If you blink, you might miss Alabama’s opener against Utah State being a competitive football game. The Tide are a 6-touchdown favorite against a Mountain West squad coming off an 11-point win at home against UConn. It’s more likely that we see Nick Saban start a TikTok account than we see a 60-minute football game.

So what’s worth watching? Like, besides the 2 best players on the planet (Bryce Young and Will Anderson)? The answer is obvious — it’s Jahmyr Gibbs.

The Georgia Tech transfer earned the “RB1” designation on the Alabama depth chart, which wasn’t necessarily a surprise, but it did confirm what many speculated all offseason. Gibbs didn’t come to Alabama to provide depth behind a trio of unproven returning backs who all had significant injuries in the past 2 years. The goal was for Gibbs to become the perfect versatile backfield weapon for Young, who figures to see plenty of drop-8 coverage after his Heisman Trophy season.

I’ll make a not-so-bold prediction and say that’s evident in the opener.

Yeah, part of that is because we just watched Utah State allow 200 scrimmage yards to UConn running back Nathan Carter. An Aggies’ defense that ranked No. 119 in FBS in percentage of returning defensive production might have some holes. Shocking, I know.

Don’t get it twisted. I’ll be stunned if Gibbs matches Carter’s 21 scrimmage touches. Game flow should prevent that.

But it would make plenty of sense if Alabama wanted to get Gibbs’ feet wet with his new surroundings. Surely the highly scrutinized Alabama offensive line wouldn’t mind a more run-heavy approach, and surely Alabama fans would prefer to not pray that the protection holds for 30 pass attempts.

Gibbs’ usage in Bill O’Brien’s offense is going to be a unique storyline to watch. There’s potential for him to be different than any back in the Saban era, and not just because all of the Tide’s All-SEC running backs in that stretch began their careers at Alabama.

Last year, Gibbs earned PFF’s highest receiving grade among running backs. For a 3-win Georgia Tech team, he got heavily involved in the passing game with 35 catches for 465 yards in 12 games. The last time Alabama had a running back finish with 465 receiving yards was … never. Najee Harris was the only other back in the 21st century to hit 400 receiving yards in a season, and he did so with 13 games.

Also, Harris and Gibbs are extremely different players from a physical standpoint. Both are game-changing weapons. Harris became a valuable asset in the passing game, but this was his only career catch that went for 30 yards:

That should probably count for 10 catches. Mercy.

Gibbs, on the other hand, had 5 such grabs last year alone — he has 8 through the first 2 years of his career — 2 of which went for 70 yards. The only Power 5 player with more 70-yard catches was Jameson Williams. The home-run threat is always there for Gibbs.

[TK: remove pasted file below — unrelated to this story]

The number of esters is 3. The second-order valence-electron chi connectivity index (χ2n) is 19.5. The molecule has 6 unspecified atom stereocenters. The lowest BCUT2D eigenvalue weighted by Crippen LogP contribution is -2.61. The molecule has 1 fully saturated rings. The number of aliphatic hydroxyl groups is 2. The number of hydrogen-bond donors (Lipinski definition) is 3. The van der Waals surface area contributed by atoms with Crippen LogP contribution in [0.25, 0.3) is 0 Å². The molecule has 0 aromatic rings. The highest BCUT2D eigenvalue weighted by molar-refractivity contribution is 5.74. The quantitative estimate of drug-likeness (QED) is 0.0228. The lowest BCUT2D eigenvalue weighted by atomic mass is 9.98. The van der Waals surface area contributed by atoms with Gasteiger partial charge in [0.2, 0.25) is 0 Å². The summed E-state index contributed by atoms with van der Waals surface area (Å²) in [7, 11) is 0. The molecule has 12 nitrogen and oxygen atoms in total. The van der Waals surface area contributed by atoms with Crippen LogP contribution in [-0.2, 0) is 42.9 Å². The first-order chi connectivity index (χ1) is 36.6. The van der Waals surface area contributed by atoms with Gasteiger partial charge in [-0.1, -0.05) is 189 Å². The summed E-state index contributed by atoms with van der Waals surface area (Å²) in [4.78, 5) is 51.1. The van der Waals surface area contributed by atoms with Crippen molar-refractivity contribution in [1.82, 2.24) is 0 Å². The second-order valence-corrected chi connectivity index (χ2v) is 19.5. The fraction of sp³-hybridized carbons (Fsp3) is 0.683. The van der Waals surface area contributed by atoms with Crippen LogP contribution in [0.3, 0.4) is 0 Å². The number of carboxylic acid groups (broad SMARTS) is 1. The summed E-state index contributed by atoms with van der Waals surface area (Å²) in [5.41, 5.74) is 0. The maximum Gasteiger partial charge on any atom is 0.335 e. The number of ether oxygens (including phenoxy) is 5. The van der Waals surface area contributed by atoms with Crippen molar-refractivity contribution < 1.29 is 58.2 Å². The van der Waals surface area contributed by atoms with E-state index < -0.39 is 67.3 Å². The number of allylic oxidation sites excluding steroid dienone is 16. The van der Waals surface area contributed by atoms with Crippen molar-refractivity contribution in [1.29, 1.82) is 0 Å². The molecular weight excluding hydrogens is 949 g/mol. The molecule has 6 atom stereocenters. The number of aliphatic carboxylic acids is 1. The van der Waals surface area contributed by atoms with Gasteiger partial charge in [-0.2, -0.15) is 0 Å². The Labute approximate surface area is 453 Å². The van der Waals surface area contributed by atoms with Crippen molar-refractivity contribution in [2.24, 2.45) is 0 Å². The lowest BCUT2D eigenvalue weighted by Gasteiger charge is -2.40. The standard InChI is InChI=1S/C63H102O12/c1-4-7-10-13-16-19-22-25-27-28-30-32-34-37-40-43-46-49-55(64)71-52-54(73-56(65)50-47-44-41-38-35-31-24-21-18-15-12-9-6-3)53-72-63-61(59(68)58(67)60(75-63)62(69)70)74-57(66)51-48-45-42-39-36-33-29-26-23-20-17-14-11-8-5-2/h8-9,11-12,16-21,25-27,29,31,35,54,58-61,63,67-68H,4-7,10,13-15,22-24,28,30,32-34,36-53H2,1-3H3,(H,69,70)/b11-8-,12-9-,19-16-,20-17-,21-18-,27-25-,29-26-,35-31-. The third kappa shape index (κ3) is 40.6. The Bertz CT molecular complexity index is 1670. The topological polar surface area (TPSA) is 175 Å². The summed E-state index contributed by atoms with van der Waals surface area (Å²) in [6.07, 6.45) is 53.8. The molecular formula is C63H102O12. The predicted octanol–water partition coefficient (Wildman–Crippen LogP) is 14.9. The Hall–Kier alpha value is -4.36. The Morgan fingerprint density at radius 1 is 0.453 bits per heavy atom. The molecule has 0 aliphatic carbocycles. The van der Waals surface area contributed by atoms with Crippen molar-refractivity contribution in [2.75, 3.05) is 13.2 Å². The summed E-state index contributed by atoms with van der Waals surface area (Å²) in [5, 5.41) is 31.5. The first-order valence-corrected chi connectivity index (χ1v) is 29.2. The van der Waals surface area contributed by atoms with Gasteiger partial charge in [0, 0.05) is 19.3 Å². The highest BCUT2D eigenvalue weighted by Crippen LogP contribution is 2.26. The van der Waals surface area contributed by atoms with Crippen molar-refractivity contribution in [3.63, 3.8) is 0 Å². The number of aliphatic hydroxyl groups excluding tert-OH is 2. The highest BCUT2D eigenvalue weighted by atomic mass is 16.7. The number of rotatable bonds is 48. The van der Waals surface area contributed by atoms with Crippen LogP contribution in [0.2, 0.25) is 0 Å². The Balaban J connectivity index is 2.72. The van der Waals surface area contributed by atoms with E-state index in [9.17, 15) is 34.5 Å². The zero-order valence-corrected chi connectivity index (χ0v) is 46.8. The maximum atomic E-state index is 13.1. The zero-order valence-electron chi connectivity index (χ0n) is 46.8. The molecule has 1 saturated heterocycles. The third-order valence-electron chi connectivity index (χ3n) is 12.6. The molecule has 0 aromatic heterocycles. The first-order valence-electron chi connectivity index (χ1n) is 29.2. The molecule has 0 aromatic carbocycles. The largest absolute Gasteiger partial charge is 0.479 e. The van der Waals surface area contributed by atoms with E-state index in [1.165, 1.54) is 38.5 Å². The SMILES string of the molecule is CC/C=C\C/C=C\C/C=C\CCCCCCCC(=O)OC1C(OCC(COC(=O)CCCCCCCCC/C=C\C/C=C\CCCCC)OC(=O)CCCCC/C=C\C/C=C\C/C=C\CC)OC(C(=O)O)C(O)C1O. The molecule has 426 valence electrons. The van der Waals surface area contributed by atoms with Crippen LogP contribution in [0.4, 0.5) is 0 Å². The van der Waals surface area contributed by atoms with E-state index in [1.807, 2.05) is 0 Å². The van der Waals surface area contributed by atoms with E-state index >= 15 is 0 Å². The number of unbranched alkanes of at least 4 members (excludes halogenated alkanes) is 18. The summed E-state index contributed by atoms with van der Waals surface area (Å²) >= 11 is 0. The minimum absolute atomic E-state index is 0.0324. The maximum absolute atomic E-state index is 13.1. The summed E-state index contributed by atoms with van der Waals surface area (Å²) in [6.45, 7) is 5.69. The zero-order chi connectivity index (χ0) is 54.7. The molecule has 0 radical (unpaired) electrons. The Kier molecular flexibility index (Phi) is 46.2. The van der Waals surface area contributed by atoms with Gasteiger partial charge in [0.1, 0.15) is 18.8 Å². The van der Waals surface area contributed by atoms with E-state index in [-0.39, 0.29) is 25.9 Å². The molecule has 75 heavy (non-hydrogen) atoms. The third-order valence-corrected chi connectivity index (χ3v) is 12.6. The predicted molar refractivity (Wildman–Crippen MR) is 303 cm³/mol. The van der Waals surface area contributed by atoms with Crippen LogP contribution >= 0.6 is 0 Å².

How proven is Gibbs as a pass-catcher you ask? Look at his numbers compared to his new teammate, preseason first-team All-SEC receiver Jermaine Burton:

Burton (at Georgia)
Gibbs (at Georgia Tech)
Receiving yards
Receiving yards/game
Catches of 30 yards
Catches of 50 yards

I get that Burton is the better downfield target, and he has a much deeper route tree than Gibbs, who only lined up on the outside 24 snaps in 2022. Dump-offs and screens are probably going to be a significant chunk of Gibbs’ passing game usage. That’s fine. Given those aforementioned questions about Alabama’s offensive line, that’s to be expected.

It’s why, health permitting, Gibbs should have such a high floor in O’Brien’s offense. Even with Brian Robinson, who had just 17 career catches entering 2021, O’Brien wanted to use him as a pass-catcher. He had more than double that total (35), which led to him finishing with 306 scrimmage touches. Tyler Badie was the only other Power 5 player who had more scrimmage touches than Robinson. History suggests that’s ideally how O’Brien prefers to operate. He had 3 different backs rack up at least 35 catches in a season during his time with the Houston Texans.

Does that mean we’ll see Gibbs get 10 catches in a likely blowout against Utah State? Nah. It does mean that a low-risk pass play to Young’s new weapon should become an immediate fixture of the offense.

And as great as Gibbs already showed he could be as a pass-catcher at the Power 5 level, it’s also going to be intriguing to watch him develop as a runner. Playing on a pair of 3-win teams at Georgia Tech, he hit 20 carries in a game once, and not because of a lack of ability (he had 81 more scrimmage touches than any other Yellow Jackets player in 2021). I expect that to change soon.

It shouldn’t necessarily be a high-volume game for Gibbs in Week 1. For all we know, O’Brien will wait until the Texas game in Week 2 to give the world the full experience in this Alabama offense. That’s fine. It’ll still be a unique experience watching Gibbs’ skill set on display in Saturday night’s opener.

If you haven’t boarded the hype train yet, consider this your last chance before it shifts into overdrive on Saturday night.